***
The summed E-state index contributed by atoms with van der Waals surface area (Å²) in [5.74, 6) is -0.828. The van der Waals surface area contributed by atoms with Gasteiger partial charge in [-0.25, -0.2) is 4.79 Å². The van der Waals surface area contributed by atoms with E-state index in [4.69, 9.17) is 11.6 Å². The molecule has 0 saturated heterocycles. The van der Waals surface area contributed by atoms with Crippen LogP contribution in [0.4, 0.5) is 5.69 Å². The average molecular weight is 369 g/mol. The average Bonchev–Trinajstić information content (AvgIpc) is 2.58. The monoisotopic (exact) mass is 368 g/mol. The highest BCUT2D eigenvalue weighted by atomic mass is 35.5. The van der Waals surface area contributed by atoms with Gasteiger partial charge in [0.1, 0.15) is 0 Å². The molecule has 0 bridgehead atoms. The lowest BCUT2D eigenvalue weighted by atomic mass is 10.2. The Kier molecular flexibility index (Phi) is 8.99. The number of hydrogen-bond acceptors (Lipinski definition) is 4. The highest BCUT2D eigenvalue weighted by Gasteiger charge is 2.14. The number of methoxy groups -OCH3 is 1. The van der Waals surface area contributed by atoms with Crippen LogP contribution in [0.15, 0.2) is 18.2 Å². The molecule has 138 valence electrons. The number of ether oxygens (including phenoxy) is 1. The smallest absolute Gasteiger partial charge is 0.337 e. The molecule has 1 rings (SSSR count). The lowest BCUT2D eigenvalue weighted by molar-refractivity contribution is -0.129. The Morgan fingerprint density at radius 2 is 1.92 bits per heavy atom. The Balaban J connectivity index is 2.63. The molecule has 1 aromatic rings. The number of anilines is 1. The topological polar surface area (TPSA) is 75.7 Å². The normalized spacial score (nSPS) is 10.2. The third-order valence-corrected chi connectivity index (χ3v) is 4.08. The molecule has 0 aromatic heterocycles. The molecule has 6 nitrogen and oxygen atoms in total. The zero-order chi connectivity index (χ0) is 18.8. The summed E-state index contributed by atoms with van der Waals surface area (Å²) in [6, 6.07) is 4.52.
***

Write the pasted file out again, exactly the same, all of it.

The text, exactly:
The summed E-state index contributed by atoms with van der Waals surface area (Å²) in [5.74, 6) is -0.828. The van der Waals surface area contributed by atoms with Gasteiger partial charge in [-0.25, -0.2) is 4.79 Å². The van der Waals surface area contributed by atoms with E-state index in [4.69, 9.17) is 11.6 Å². The molecule has 0 saturated heterocycles. The van der Waals surface area contributed by atoms with Crippen LogP contribution in [0.4, 0.5) is 5.69 Å². The average molecular weight is 369 g/mol. The average Bonchev–Trinajstić information content (AvgIpc) is 2.58. The monoisotopic (exact) mass is 368 g/mol. The highest BCUT2D eigenvalue weighted by atomic mass is 35.5. The van der Waals surface area contributed by atoms with Gasteiger partial charge in [0.1, 0.15) is 0 Å². The molecule has 0 bridgehead atoms. The lowest BCUT2D eigenvalue weighted by atomic mass is 10.2. The Kier molecular flexibility index (Phi) is 8.99. The number of hydrogen-bond acceptors (Lipinski definition) is 4. The highest BCUT2D eigenvalue weighted by Gasteiger charge is 2.14. The number of methoxy groups -OCH3 is 1. The van der Waals surface area contributed by atoms with Crippen LogP contribution in [0.15, 0.2) is 18.2 Å². The molecule has 138 valence electrons. The number of ether oxygens (including phenoxy) is 1. The smallest absolute Gasteiger partial charge is 0.337 e. The molecule has 1 rings (SSSR count). The lowest BCUT2D eigenvalue weighted by molar-refractivity contribution is -0.129. The Morgan fingerprint density at radius 2 is 1.92 bits per heavy atom. The Balaban J connectivity index is 2.63. The molecule has 1 aromatic rings. The number of anilines is 1. The topological polar surface area (TPSA) is 75.7 Å². The normalized spacial score (nSPS) is 10.2. The third-order valence-corrected chi connectivity index (χ3v) is 4.08. The molecule has 0 aromatic heterocycles. The molecule has 6 nitrogen and oxygen atoms in total. The zero-order chi connectivity index (χ0) is 18.8. The summed E-state index contributed by atoms with van der Waals surface area (Å²) in [6, 6.07) is 4.52.